The book curator explained that sourcing photos of the artists whom he had not met personally, especially those who were dead before he decided to do the book (which includes my father), had been difficult. He didn’t know what my father looked like, and had sourced the photo from a book – he didn’t say which book it was.
What puzzles me is that…
Photos of my father in a book would most likely be in a book about my father’s work, and would have other photos of him in it.
And the curator did know that my father was Italian – the Art book only features Italian artists, so surely the guy who looks like an Italian is probably the Italian artist rather than the guy who does not look like an Italian (the Art dealer did not look Italian… not typically Italian, anyway, because he wasn’t).
I guess the book curator’s detective skills are of the bumbling kind. Which is kind of fortunate since the error has led to much fun on several levels.
The publisher mentioned that they do have plans to reprint the book since they’ve had a lot of demand for it, and it is a stunning collection, beautifully put together with high quality reproductions of magnificent artwork of the kind which is no longer being done because of changing times.
And they want to correct the mistake for the reprint.
They were rather excited about having contact with a member of my father’s family… my partner and I now have open invitations to hang out with the publisher and the book curator… and we were asked if we could provide a photo of my father.
That request made it my turn to be awkward and probably left them with things to perhaps puzzle over…
My partner explained that “due to unfortunate circumstances” we didn’t have any photos of my father.
The “unfortunate circumstances” were me and my crazy side (I do have a non-crazy side… or so I tell myself).
Many years ago I got rid of all the photographs of myself, my parents, my life before meeting my partner. It was cathartic to do that. I felt weighed down and hemmed in, trapped, confined, limited by the past and I was going through a letting go of the past to live in the present phase. I needed to do that for myself… I’ve only regretted it a couple of times, but the regret was of the superficial type and soon passed.
When my father died and his mistress contacted me, I did ask her if she had any photographs… my father used to take hundreds and thousands of those, mostly for his work, he used them to inspire his paintings… but apparently he’d destroyed them all in the final years of his life. Like father, like daughter… or she could have been lying, didn’t want me to have those. It’s complicated, always was. Doesn’t matter either way.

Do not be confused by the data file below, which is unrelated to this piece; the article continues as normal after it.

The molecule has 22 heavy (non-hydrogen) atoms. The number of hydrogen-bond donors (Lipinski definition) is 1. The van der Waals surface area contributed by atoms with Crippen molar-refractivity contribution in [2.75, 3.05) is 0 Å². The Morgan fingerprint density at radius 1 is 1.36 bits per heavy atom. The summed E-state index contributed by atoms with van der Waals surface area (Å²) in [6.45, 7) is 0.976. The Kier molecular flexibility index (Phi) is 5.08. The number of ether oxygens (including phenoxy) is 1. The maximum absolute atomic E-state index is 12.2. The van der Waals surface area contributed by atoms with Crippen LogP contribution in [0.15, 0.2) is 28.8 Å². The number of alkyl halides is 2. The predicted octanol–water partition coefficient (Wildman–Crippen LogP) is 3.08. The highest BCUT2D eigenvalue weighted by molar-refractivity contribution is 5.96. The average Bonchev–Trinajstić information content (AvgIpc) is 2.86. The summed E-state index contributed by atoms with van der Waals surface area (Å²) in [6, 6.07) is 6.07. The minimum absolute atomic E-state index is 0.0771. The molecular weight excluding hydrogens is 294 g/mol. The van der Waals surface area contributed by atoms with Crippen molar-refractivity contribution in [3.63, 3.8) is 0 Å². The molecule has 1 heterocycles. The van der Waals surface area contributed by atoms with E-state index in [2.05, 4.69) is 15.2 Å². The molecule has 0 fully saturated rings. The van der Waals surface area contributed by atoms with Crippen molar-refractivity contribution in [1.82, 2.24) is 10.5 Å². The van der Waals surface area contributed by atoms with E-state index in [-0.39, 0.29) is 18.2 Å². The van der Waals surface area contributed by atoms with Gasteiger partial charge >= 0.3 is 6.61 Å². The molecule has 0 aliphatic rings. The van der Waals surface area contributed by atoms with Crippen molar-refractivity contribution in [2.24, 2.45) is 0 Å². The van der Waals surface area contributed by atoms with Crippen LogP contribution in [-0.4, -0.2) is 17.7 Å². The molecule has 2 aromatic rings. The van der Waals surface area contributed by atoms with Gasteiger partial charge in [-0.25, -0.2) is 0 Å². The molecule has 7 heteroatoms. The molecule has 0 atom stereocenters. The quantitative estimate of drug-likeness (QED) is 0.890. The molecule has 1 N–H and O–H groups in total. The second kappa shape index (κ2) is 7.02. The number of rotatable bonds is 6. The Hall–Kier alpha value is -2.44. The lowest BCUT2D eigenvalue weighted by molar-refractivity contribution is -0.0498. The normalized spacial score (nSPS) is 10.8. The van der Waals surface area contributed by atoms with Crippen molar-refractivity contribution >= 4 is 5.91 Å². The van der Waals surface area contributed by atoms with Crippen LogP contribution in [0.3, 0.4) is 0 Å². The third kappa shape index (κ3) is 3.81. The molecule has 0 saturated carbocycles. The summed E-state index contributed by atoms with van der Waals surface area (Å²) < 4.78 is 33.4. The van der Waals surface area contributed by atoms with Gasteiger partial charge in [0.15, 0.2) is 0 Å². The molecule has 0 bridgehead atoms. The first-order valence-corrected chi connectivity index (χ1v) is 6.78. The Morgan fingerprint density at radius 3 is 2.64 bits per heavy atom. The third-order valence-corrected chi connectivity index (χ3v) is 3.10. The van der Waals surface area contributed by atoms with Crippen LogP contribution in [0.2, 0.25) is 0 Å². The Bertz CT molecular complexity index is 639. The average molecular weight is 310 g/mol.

Besides, thanks to the internet, if I really want photos of my past, I just have to do an online search.
Speaking of online searches…
While I was doing my weekend detectivery, I accidentally downloaded a pdf catalogue (you know that thing where you click on an image to go to the page it’s on… only you weren’t paying attention to the little bit which said it was a pdf file…) of my father’s work from the gallery of his nemesis Art dealer.
It had some great photographs of my father, one of which was of him when he was very young, which would have been taken around the time he was doing the work featured in the Art book – so we sent that one and a couple of others to the book publisher, informing them of the source then at least they would know what my father looks like. The rest is up to them.
Shortly after getting their email reply on Monday and seeing their request for photos of my father… I decided to check out another pdf catalogue, a more recent one, which the gallery had on their website. As I scrolled through that pdf… AHA!!!… I found the exact photo of the Art dealer which had been used in the Art book.
It was of my father, the gallery manager (who was another of my father’s nemeses – in many ways she was so much worse than the Art dealer, perhaps because she was a female trying to survive in a male dominated business, and old-school females did that by being more bastardly dastardly than the males), and the Art dealer.
I wonder if that catalogue was the “book” the curator got the photo from… it didn’t have the names of those in the photo underneath the pic… but my father was the only one who looked like an Italian and an artist. There were also many other pics in that catalogue identifying my father as being the artist. But hey…
Hey hey… this has been a great mini adventure, and it wouldn’t have been that if the curator hadn’t made the mistake.